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Reporting Lump-Sum Distributions

Recently, we wrote about potential tax advantages available to individuals who receive lump sum distributions from employer-sponsored qualified retirement plans. On March 27, 2012 we detailed specifics regarding the concept of “Net Unrealized Appreciation” applicable to the in-kind distribution of employer securities, and we also wrote an article titled, “What You Need to Know about Special 10 Year Income Averaging.” Both articles confirmed that to qualify for either one of these provisions a lump-sum distribution must be received in one taxable year. This has prompted many questions on how lump-sum distributions are reported and taxed on an individual’s income tax return.

Generally, company plan distributions are reported directly on Form 1040 (the personal tax return) and are part of adjusted gross income (AGI).  This generally includes the taxable portion of an NUA distribution. However, other lump-sum distributions are not part of AGI. They are reported and taxed separately on Form 4972, “Tax on Lump-Sum Distributions.”

Most tax benefits, deductions and credits are based on AGI. By excluding the lump-sum distribution income from this category, AGI will be lower and the taxpayer will hopefully qualify for more AGI-based tax benefits.

A plan participant who receives an eligible lump-sum distribution from a qualified retirement plan during 2011 will need to file Form 4972 with their 2011 tax return in order to receive special tax treatment. This form is also used for beneficiaries who receive the lump-sum distribution from the plan of a deceased plan participant, but only if the decedent they inherited from would have qualified for the special tax treatment had he or she lived (except for the “5 year plan participation rule” applicable to 10 year income averaging that applies only if payment is made to the participant.) This form is never used for IRA distributions because they don’t qualify for these special tax provisions.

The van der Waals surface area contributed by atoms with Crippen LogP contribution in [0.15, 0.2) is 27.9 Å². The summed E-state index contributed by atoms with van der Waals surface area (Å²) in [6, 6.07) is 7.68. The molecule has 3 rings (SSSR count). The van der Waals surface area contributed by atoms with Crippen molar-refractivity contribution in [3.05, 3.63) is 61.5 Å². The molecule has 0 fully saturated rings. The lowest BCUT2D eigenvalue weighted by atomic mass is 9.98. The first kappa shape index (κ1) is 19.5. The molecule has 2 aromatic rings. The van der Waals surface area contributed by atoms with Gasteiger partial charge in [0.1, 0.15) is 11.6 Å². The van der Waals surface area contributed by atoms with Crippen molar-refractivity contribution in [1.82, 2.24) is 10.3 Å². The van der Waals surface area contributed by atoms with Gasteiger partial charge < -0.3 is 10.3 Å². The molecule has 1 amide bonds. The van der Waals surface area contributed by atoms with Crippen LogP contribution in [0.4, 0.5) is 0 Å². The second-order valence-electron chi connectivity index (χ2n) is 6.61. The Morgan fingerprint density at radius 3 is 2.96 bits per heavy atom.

The tax rate schedule for 10 year income averaging can be found in the instructions for Form 4972. Unfortunately, you can’t spread the tax payment over ten years. The tax is calculated (using the single filer tax rates in effect for 1986) as if payments were made over a ten year period, but it has to be paid completely for the year in which the distribution occurs.

Further, there is no such thing as a joint Form 4972. If both members of a married couple (filing jointly) elect lump-sum distribution treatment in the same year, each must complete their own Form 4972 and file it with their joint return.

As you can see, quite a lot is entailed in actually realizing tax benefits from a qualified lump-sum distribution. For most, enlisting the services of an expertly trained financial advisor who can help evaluate the merits of electing lump-sum distribution treatment and assist in navigating through the process is imperative.

-By Marvin Rotenberg and Jared Trexler


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Consumers: Send in Your Questions to [email protected]

I transferred a stock from my IRA to my regular (non IRA account) and then transferred the exact same number of shares of the same stock back into my IRA within 60 days. However, the value of those shares was $10,000 higher.

Do I have a problem because I put more money into the IRA even though I transferred the same number of shares?


There is no problem. Your distribution of property (shares of stock) from your IRA qualifies to be rolled over tax-free within 60 days only if the identical stock is rolled over to a receiving IRA. It is common for the value of stock to change during the 60-day window. That’s OK and still qualifies as a tax-free rollover. When your tax return is filed for the year, your tax preparer may want to attach a note to explain the different values.